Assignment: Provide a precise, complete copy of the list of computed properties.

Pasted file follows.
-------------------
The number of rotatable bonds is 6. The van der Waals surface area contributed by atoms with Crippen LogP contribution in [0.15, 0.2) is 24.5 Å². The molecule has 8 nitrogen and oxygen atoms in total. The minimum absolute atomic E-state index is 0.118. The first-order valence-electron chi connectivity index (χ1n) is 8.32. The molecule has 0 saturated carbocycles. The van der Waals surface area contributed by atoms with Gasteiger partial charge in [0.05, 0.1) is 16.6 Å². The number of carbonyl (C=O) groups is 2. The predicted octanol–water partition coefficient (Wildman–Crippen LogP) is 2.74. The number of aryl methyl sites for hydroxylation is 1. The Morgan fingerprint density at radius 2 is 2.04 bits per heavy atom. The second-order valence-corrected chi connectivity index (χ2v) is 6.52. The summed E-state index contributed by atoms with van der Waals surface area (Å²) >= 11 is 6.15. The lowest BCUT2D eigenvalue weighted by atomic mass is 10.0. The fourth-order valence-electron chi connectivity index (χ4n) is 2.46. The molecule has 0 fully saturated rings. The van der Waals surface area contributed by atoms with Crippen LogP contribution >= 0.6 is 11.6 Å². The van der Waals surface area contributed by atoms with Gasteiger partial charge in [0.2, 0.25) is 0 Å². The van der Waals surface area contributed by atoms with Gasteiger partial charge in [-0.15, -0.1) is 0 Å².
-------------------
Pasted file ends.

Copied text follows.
The number of rotatable bonds is 6. The van der Waals surface area contributed by atoms with Crippen LogP contribution in [0.15, 0.2) is 24.5 Å². The molecule has 8 nitrogen and oxygen atoms in total. The minimum absolute atomic E-state index is 0.118. The first-order valence-electron chi connectivity index (χ1n) is 8.32. The molecule has 0 saturated carbocycles. The van der Waals surface area contributed by atoms with Gasteiger partial charge in [0.05, 0.1) is 16.6 Å². The number of carbonyl (C=O) groups is 2. The predicted octanol–water partition coefficient (Wildman–Crippen LogP) is 2.74. The number of aryl methyl sites for hydroxylation is 1. The Morgan fingerprint density at radius 2 is 2.04 bits per heavy atom. The second-order valence-corrected chi connectivity index (χ2v) is 6.52. The summed E-state index contributed by atoms with van der Waals surface area (Å²) >= 11 is 6.15. The lowest BCUT2D eigenvalue weighted by atomic mass is 10.0. The fourth-order valence-electron chi connectivity index (χ4n) is 2.46. The molecule has 0 fully saturated rings. The van der Waals surface area contributed by atoms with Crippen LogP contribution >= 0.6 is 11.6 Å². The van der Waals surface area contributed by atoms with Gasteiger partial charge in [0.2, 0.25) is 0 Å². The van der Waals surface area contributed by atoms with Gasteiger partial charge in [-0.15, -0.1) is 0 Å².